** A U.S. Treasury official has ruled out secondary sanctions to enforce a price cap mechanism on Russian oil exports despite a proposal last week by U.S. senators.
** Brent oil prices could head back toward $100 a barrel as supply grows tighter in the coming months, JPMorgan said. Analysts expect oil demand to rebound by about 1.5 million a barrels in the last quarter of this year. Meanwhile, releases from the US Strategic Petroleum Reserve will stop, and the EU’s partial ban on Russian oil will kick in.
** The American Petroleum Institute (API) announced that Will Hupman is returning to API as Vice President of Downstream Policy. In this role, Hupman will lead the API Downstream department and coordinate downstream issues across the organization to help advance API’s mission. Hupman replaces Ron Chittim, who is retiring after nearly 33 years of service at API, including the last three as Vice President of Downstream Policy.
** Farmers in the United States are urging their government to challenge a looming Mexican ban on genetically modified (GM) corn under a regional free trade agreement, warning of billions of dollars of economic damage to both countries.
** Sen. Joe Manchin railed last week against what he called “revenge politics,” as liberals in the House and Senate team up with Republicans to oppose his plan to speed permits for natural-gas pipelines and other energy projects.
** South Carolina solar has exploded from fewer than 3,000 installations in 2016 to more than 30,000 today, with more than 4,000 in the metro county around Charleston.
** Power has been restored to about half of the 3.1 million people in Puerto Rico after Hurricane Fiona knocked out power to the entire island a week ago.
** Flying-car enthusiasts saw their hopes further dashed last week as Google co-founder Larry Page’s flying car startup Kittyhawk announced it was winding down.
** Authorities in Germany are trying to establish what caused a sudden drop in pressure in the defunct Nord Stream 2 gas pipeline, with a spokesperson for the pipeline’s operator telling Reuters on Monday it could have been caused by a leak.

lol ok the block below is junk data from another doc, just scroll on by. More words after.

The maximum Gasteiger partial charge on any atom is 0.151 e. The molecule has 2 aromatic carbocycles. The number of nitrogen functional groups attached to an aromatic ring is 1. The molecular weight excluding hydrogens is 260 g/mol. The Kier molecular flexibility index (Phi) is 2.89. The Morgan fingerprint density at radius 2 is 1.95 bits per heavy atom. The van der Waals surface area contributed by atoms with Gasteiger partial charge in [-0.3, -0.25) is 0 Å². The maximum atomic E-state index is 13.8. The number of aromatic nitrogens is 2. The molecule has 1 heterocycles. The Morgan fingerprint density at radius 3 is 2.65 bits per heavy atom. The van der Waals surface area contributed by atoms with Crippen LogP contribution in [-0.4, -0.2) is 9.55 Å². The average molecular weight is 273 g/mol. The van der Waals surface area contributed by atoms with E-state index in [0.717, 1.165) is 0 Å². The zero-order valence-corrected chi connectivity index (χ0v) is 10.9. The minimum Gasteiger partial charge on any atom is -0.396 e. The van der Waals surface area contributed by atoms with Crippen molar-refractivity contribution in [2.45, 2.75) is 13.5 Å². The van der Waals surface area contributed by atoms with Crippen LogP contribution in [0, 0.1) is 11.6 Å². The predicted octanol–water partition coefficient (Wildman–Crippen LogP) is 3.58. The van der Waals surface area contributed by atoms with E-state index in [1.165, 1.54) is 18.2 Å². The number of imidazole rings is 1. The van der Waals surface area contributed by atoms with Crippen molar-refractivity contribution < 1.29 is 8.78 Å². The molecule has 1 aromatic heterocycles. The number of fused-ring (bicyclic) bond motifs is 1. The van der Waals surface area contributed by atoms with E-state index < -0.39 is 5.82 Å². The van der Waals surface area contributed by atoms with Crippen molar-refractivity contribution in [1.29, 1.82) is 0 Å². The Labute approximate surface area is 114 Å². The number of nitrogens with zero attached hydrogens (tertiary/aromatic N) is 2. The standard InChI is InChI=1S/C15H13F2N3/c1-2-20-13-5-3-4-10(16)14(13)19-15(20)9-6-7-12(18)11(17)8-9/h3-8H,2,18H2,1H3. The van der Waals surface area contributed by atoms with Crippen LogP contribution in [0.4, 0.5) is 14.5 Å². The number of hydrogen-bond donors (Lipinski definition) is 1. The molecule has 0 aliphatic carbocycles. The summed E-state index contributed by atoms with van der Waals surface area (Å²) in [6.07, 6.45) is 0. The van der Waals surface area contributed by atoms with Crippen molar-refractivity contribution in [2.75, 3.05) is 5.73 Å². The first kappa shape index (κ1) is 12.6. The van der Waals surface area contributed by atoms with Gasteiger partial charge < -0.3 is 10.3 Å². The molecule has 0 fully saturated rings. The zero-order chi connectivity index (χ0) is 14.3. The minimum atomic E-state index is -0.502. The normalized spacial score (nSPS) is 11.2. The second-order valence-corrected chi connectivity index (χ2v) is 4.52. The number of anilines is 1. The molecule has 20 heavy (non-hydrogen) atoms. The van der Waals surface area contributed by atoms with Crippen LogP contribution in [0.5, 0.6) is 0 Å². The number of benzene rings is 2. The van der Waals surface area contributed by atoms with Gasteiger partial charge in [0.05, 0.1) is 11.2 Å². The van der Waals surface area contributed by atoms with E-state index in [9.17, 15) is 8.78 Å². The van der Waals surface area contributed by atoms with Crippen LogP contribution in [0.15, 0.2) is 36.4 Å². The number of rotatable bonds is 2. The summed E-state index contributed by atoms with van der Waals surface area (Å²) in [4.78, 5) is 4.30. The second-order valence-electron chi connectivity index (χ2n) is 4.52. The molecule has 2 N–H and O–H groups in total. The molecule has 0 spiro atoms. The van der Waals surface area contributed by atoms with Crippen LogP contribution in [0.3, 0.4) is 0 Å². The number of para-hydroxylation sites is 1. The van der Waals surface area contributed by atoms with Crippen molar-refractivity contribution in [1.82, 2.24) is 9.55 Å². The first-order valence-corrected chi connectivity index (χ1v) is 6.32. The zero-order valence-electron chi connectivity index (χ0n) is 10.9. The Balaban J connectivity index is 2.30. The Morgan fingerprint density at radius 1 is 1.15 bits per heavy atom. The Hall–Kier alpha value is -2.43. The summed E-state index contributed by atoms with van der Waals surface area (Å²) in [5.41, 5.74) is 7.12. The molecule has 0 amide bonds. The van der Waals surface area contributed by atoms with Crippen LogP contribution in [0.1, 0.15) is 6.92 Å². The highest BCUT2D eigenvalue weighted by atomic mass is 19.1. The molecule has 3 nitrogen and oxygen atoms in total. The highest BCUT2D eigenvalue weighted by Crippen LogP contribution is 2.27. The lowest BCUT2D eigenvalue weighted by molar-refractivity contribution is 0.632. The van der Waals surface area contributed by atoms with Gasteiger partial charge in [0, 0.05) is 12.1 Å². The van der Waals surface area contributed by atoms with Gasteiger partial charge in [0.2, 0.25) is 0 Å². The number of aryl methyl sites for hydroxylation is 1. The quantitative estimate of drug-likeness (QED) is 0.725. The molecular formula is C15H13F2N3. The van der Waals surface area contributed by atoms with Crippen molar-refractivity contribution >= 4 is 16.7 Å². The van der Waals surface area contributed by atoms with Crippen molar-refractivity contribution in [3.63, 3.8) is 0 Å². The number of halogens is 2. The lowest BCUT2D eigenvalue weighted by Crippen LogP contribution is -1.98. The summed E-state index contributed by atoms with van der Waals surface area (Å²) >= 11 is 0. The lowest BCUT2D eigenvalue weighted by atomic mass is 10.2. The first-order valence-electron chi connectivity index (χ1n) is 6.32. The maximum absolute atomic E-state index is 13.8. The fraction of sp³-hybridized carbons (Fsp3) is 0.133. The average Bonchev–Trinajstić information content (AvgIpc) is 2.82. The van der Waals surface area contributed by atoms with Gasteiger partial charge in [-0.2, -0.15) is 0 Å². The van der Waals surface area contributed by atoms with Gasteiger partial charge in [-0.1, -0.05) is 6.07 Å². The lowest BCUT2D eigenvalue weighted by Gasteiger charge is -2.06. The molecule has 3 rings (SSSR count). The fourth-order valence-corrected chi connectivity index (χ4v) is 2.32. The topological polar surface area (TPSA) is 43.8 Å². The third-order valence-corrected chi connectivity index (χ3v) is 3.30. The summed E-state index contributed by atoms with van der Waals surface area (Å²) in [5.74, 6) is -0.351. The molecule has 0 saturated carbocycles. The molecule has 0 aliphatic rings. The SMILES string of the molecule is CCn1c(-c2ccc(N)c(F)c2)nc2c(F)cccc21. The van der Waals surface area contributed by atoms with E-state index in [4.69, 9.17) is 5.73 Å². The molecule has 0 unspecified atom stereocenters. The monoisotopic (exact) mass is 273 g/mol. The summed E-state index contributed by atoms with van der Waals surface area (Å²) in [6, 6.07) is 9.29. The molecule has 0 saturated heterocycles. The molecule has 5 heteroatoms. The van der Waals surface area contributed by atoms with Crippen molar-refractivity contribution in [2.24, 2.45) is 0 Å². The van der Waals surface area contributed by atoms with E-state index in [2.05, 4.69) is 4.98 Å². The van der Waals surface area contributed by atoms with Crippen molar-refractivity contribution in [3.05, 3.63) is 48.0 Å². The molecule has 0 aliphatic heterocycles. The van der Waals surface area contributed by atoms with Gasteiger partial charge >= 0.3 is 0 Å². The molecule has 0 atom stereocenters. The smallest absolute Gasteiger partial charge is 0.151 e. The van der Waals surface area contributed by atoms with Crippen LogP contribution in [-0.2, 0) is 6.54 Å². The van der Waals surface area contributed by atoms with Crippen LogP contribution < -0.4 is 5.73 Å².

** As Europe heads into winter in the throes of an energy crisis, offices are getting chillier. Statues and historic buildings are going dark. Bakers who can’t afford to heat their ovens are talking about giving up, while fruit and vegetable growers face letting greenhouses stand idle.
** Soaring energy costs in Europe are shutting down businesses and threatening a bloc-wide recession. Yet not everyone accepts this fate. Some companies are moving to cheaper locations: the U.S. Steel giant ArcelorMittal said earlier this month that it would slash by half production at a steel mill in Germany and a unit at another plant, also in Germany. The company said it had based the decision on high gas prices.
** The cost of shipping goods from China has slumped to the lowest level in more than two years as the world economy stumbles, dimming prospects for container carriers that turned in record profits during the pandemic.
** Russia’s seaborne crude exports to Europe are being compressed, with the bloc’s sanctions only about two months away. Shipments in recent weeks have been little more than half pre-invasion levels and will come under increasing pressure as the import ban nears.
** France’s TotalEnergies on Saturday signed a new $1.5 billion deal to help expand Qatar’s natural gas production as Europe scrambles to find new energy sources to replace Russian supplies.